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Lord Ashcroft KCMG PC is an international businessman, philanthropist, author and pollster. For more information about his work, visit www.lordashcroft.com and www.lordashcroftpolls.com.

Each week until the election, I will publish my General Election Dashboard, showing the results of my weekly 4,000-sample surveys tracking the intensity of each party’s support among different kinds of voters, crucial measures such as best Prime Minister, preference of government, best party on Brexit and what people have noticed in the news, as well as the reaction to topical questions as they arise.

Together with my weekly focus groups of different kinds of seats throughout the country, this will help explain the dynamics of the campaign and the factors that will determine the outcome on 12 December.

Asked how likely they are to vote for each party on a 100-point scale, 2017 Tories put the Conservatives on an average of 72, 2017 Labour voters put Labour on 57, and 2017 Lib Dems put their chances of voting for the party again at 61.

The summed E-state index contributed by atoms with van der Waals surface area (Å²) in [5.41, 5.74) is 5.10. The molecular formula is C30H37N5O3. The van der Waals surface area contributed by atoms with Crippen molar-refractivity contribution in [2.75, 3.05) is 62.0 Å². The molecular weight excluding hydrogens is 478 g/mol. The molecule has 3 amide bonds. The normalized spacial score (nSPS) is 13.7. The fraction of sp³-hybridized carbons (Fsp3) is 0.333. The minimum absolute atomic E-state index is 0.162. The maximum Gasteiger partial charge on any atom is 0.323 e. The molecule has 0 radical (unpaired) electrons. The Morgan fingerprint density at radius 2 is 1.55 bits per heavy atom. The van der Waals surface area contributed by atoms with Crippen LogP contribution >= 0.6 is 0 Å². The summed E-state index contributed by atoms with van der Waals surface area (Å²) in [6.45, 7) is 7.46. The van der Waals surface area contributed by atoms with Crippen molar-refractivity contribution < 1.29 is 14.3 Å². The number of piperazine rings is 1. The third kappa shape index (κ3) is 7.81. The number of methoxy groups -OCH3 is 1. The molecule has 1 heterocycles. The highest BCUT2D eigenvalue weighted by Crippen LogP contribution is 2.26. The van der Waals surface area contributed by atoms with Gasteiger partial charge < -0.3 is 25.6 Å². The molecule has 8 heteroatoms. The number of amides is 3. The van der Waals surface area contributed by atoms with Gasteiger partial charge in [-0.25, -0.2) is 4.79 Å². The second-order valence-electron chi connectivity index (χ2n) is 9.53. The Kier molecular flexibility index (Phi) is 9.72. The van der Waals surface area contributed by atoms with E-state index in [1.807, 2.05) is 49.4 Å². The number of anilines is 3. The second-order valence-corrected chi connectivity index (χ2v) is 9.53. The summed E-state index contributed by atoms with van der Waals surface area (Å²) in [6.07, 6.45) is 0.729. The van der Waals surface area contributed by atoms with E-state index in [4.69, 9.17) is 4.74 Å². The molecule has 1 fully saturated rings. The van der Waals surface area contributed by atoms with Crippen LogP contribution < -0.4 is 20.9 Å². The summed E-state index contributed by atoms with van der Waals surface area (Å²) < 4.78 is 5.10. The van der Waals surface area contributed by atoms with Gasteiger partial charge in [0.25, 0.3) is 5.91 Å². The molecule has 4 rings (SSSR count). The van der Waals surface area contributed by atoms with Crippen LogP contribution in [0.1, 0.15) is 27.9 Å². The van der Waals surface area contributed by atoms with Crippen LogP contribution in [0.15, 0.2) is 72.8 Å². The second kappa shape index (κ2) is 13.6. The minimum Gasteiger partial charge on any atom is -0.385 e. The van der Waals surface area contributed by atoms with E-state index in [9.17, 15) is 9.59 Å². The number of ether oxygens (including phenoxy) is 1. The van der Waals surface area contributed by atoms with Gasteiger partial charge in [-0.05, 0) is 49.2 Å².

Conservative Remainers put their likelihood of voting for the Tories again at just 57/100, but ahead of the Lib Dems (27) and well ahead of Labour (5). Conservative Leavers put their chances of voting Tory at 77/100, well ahead of their likelihood of voting for the Brexit Party (20).

Labour Leavers put their chances of voting Labour again at 38/100, with the Conservatives and Brexit Party joint second on 24. Labour Remainers put their chances of switching to the Lib Dems at an average of 27/100, compared to 64 for staying with Labour.